4. Real life doesn’t come with music piped-in wherever you go as it does in Disneyland. You don’t often walk down the street while a Barber Shop quartet serenades you, or a giant, fuzzy bear from The Jungle Book kisses your head, or a vintage fire engine passes by making “ooooo-ga” sounds with the horn. Instead, real life gives us Walmart where people with green mohawks and pink pajamas do their grocery shopping.
5. Disneyland makes the perfect training ground for learning patience. You get plenty of practice by waiting in line so you can wait in another line for the actual line to the ride. You can get a fast pass to avoid the standard ten-hour wait-time, but you may only have one fast pass per hour. Plus you would miss the opportunity to practice patience. So you practice by waiting in a crowd to get into the long line to a ride, restroom, restaurant, gift shop, or popcorn stand. Real life, of course, is all about waiting. We wait for everything it seems; Fridays, vacations, a table at Olive Garden, loan approvals, our big break. Real life does not have a fast pass. If it did, I’d be in Tahiti right now and singing in a real Tiki-Tiki room.
6. In Disneyland, salespeople say in a zippity-doo-dah tone, “Have a magical day!” In real life, salespeople ask in monotone, “Did you find everything you need?” and you reply, “No.” They say, “Oh, okay” and continue scanning your purchases. You could ask them, “Why did you ask if you don’t care?” But you already know the answer. They are told to ask that and they really don’t care. They don’t want to call an employee to check on the item you couldn’t find. They certainly don’t want to write up an order report. At Disneyland, you are told to have a magical day and when you tell them you can’t find the 3D Crystal Puzzle Castle, a salesperson actually helps you look for it, finds it and then, if you ask, I’m sure they would assemble it too.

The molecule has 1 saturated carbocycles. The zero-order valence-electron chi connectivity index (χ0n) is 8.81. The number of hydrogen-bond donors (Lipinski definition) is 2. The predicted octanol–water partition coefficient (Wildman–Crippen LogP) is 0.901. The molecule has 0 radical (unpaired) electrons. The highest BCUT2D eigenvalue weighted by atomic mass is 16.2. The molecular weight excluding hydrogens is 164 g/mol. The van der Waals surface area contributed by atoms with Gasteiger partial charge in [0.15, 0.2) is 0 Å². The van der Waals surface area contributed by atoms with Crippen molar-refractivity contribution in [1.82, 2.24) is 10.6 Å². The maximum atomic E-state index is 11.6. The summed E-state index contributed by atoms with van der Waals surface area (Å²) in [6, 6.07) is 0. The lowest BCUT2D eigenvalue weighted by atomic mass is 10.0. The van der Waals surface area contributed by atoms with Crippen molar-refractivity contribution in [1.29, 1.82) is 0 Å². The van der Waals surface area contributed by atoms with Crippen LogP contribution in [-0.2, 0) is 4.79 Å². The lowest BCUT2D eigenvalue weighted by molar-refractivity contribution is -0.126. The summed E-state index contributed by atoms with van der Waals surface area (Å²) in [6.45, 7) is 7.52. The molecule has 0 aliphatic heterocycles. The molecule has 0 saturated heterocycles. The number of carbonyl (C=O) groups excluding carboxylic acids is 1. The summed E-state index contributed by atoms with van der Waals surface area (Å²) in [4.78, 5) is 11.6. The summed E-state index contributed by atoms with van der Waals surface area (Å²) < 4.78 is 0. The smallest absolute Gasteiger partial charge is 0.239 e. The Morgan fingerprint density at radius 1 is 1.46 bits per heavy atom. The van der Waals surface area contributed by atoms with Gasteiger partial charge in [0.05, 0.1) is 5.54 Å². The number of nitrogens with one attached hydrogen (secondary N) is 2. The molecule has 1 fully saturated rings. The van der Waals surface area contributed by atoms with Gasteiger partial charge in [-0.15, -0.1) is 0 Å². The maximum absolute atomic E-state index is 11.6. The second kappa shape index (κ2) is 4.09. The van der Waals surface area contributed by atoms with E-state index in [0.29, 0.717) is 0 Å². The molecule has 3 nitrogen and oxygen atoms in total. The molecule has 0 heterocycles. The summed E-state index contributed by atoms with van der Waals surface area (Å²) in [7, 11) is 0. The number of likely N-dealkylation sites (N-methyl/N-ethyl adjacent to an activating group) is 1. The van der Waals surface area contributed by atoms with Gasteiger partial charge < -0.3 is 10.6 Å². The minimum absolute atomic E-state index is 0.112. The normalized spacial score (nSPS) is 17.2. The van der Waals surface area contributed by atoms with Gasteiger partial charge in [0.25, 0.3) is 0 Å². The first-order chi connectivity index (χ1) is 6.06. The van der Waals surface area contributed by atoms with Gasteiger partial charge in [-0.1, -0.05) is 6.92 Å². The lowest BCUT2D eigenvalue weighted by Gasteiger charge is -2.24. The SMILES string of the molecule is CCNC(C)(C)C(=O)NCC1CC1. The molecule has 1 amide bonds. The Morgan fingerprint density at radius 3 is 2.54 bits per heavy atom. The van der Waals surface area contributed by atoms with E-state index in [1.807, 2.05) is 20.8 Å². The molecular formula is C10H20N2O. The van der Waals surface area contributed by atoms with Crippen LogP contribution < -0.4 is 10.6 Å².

7. Real life, unlike Disneyland, does not have fireworks every night. Well, maybe at your house, but most places don’t. Perhaps you live near a pyromaniac and get a fiery firework display every night. Lucky you. But most of us don’t have neighbors engaged in fire play. Disneyland fireworks are especially stunning. They blaze the sky in sparkling twinkles of glittery red, purple, white and blue above Sleeping Beauty’s castle aglow in purple. In real life, we get The Bachelorette lighting up the TV on Monday night, which is quite unlike the dazzle of fireworks but still something to marvel at. Why, you wonder, does Kaitlyn find the guy with the greasy-slicked blond hair attractive?
8. Real life doesn’t shut down at 6 p.m. as happened at Disneyland. Or in our unfortunate case, 4 p.m. On our way to the Pirates of the Caribbean ride around 4 p.m. hoards of people began stampeding toward us. A Disney cast member (an appropriate title since they’re all playing a part in the Disney fantasy) hollered above the stampeding crowd, “This side of the park is closed. Move to the other side of the park.” Apparently we were all suddenly unwelcome in over 50% of Disneyland. The staff needed to get the park ready for the next-day’s 60th celebration to welcome their “real” guests, so they needed to get rid of us. Real life, however, doesn’t shut down at 4 p.m. Oh wait. Quartzite, Arizona shuts down for the entire summer after the snowbirds leave and it’s mostly real life there.
What real life give us that Disneyland doesn’t is a life with love and friendship, and dogs and cats who welcome you home with kitty kisses (or dog kisses) after you stumble in and collapse from your trip to Disneyland.
(My tip if you plan to visit Disneyland: Avoid going the day before one of the park’s major celebrations.)
“I think what I want Disneyland to be most of all is a happy place…where adults and children can experience together some of the wonders of life.” ~Walt Disney♥